100% Crop of ISO 16,000

Started 7 months ago | Discussions thread
1llusive Veteran Member • Posts: 3,559
Re: clear enough: 100% Crop at ISO 16,000

Brian Kimball wrote:

1llusive wrote:

Bernard Delley wrote:

Brian Kimball wrote:

Bernard Delley wrote:

ANAYV wrote:

sirhawkeye64 wrote:

ANAYV wrote:

Brian Kimball wrote:

Great pic! Impressive for that ISO.


Just as a minor aside, there's no such thing as a 100% crop. Well, unless you crop out 100% of the pixels I guess, but that won't leave you with much to look at. šŸ˜œ

Whether your final image is viewed at 1:1 is dependent on the viewer's monitor characteristics and display settings, not your chosen crop. There is no guaranteed way to crop an image that forces another viewer on another computer to immediately view the image so that 1 image pixel is displayed on 1 monitor pixel. Well, unless you crop it substantially smaller, to something like 500x500 or less.

I see. I had asked about what a 100% crop was some years ago, but didnt get any real answer. Thanks for this info.

For example, in my case neither the inline image in your post nor the image enlarged in DPReview's image viewer is 1:1 on my display. I have to click "100% Zoom" in the viewer to see it 1:1, or open the JPG manually in a new tab or program and still direct it to go to 100%.

I mention this because the inline image and the image displayed in the DPReview image viewer look substantially better than when I view it at 100%. It's hard to say how many people viewing the squirrel and commenting on the image quality are actually seeing it at 100%, or 1:1.

Hope that helps. Like I said, just a minor aside. šŸ¤™

That did. Thanks for the correction!

So better to say 'cropped to 1:1, ' or to say a 'full crop of the original image'?

Thanks again.

Stay healthy


The phrase "100% crop" is used a lot in comparisons but I think it's probably more accurate to say "crop taken at 100%" meaning zoomed into 100% you take a crop of the image for illustration. But I think the phrase is used incorrectly a lot of times.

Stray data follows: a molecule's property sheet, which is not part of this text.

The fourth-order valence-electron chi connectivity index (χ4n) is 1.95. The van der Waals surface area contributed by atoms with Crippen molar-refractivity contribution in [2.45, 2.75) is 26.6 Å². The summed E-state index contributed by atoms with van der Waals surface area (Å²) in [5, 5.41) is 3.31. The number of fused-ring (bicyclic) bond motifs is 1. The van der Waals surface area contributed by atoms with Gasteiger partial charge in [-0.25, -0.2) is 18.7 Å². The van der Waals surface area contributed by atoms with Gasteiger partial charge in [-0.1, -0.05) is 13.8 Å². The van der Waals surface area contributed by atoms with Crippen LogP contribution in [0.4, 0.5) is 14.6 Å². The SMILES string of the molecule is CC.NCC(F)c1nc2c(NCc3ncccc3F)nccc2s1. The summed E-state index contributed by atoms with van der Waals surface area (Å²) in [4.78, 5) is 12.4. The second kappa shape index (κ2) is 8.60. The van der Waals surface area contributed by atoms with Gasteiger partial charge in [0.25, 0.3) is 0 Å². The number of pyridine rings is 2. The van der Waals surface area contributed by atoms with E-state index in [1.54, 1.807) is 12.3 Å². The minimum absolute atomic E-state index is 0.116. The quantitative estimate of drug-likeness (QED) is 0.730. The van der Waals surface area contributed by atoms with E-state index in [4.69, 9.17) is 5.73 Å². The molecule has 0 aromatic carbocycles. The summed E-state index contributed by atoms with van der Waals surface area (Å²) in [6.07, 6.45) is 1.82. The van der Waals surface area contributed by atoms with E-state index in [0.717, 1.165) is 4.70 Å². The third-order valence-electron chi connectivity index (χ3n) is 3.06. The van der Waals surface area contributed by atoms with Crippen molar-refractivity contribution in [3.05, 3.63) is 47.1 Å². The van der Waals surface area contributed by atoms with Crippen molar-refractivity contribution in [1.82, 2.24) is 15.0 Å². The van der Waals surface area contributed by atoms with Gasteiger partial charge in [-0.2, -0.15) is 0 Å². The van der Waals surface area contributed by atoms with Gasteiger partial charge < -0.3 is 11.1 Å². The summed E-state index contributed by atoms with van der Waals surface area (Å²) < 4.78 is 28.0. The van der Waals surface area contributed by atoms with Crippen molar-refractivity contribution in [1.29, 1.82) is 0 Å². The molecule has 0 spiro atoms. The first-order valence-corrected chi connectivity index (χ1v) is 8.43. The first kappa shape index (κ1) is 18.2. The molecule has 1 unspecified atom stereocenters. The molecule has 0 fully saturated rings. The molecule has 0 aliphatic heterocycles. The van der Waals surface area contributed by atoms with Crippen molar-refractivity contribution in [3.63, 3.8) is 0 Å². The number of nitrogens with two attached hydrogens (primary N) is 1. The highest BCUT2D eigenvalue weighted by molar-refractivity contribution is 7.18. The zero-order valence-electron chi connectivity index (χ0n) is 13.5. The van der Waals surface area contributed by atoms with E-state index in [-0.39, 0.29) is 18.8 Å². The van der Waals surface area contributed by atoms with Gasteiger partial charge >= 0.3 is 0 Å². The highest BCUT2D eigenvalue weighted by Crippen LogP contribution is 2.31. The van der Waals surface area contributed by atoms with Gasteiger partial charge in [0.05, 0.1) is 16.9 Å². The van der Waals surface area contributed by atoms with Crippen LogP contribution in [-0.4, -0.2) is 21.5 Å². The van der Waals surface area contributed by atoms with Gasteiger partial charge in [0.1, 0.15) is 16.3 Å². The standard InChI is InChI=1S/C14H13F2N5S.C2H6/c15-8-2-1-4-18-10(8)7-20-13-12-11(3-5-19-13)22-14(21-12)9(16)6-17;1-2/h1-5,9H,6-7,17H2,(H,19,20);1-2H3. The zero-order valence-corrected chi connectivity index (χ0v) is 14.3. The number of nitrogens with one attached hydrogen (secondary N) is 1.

Yes. Not used correctly and folk like me get confused

I generally just say "sample" or "crop" but leave out the 100%, or I'm explicit and say something like "here's a sample [portion of the image] at 100%".

That sounds better. I will leave out the 100% and just mention cropped from now on.

I think it was clear enough that a cropped image was shown at 100% in the original post.

Except it wasn't shown at 100% (at least on my 24" 4K monitor). That was my whole point in this subthread. In fact, even if you open the image in the DPReview viewer it's not at 100% yet.

Again, there is no way to crop an image so that it guarantees another user's software and hardware will display the image at 100% zoom.

100% is a zoom amount, not a crop amount.

if you click original size, an then click on the image you get a 1307x1489 size image in the present case, which is at 100% zoom. If you download the original size image you get a 1307 x 1489 jpeg image, independent of the click toggle. Then its on your software to show the downloaded jpeg at 100%.

The obvious meaning is, that every pixel of the camera capture was shown inside the cropped area: the full pixel-peeper view. I think the 100% makes this more clear than other ways of trying to say that.

Another thing might be, saying uncropped image or full image shown, which obviously does not apply for the original post here.

Sometimes, it can be a useful choice to show the image at 50% to give an almost as precise impression of the image quality. I do not think differently scaled images with other percentages would give a similarly useful idea about image quality.

Guys, all it means is that an image is cropped such that there is no downsizing done to display the image on your computer screen. "100% crop" is often misunderstood, but means 1:1 pixel mapping to your screen.

My silly point, that I will repeat again:

Again, there is no way to crop an image so that it guarantees another user's software and hardware will display the image at 100% [or 1:1] zoom.

This is especially true in this example, where OP's image is not displayed at 1:1 by DPReview unless one goes out of their way to view it that way.

It's such a hilariously minor point that I find it kind of funny that people argue against it.

Think through the term "100% crop." Take the limit of "X% crop" as X approaches 100. 50% crop implies cropping 50% of data (either 50% along one dimension or 50% of total pixels). 75% crop implies something like 75% of the image has been removed. 90% crop implies something like 90% of the image has been removed. And so on and so forth.

And then we get to 100. 100% crop? Oh, that means you're supposed to zoom to 100% when viewing it.

I just find this silly, that's all.

Definitely not a big deal, but fun to explore.

The term is usually used when analyzing small sections of an image, in which case on nearly all displays it will be mapped at 1:1. It's probably not appropriate to use the term when talking about images greater than about a thousand pixels on a side since many LCD displays made in the last decade were 1366x768. I always avoided such displays, but they are ubiquitous.

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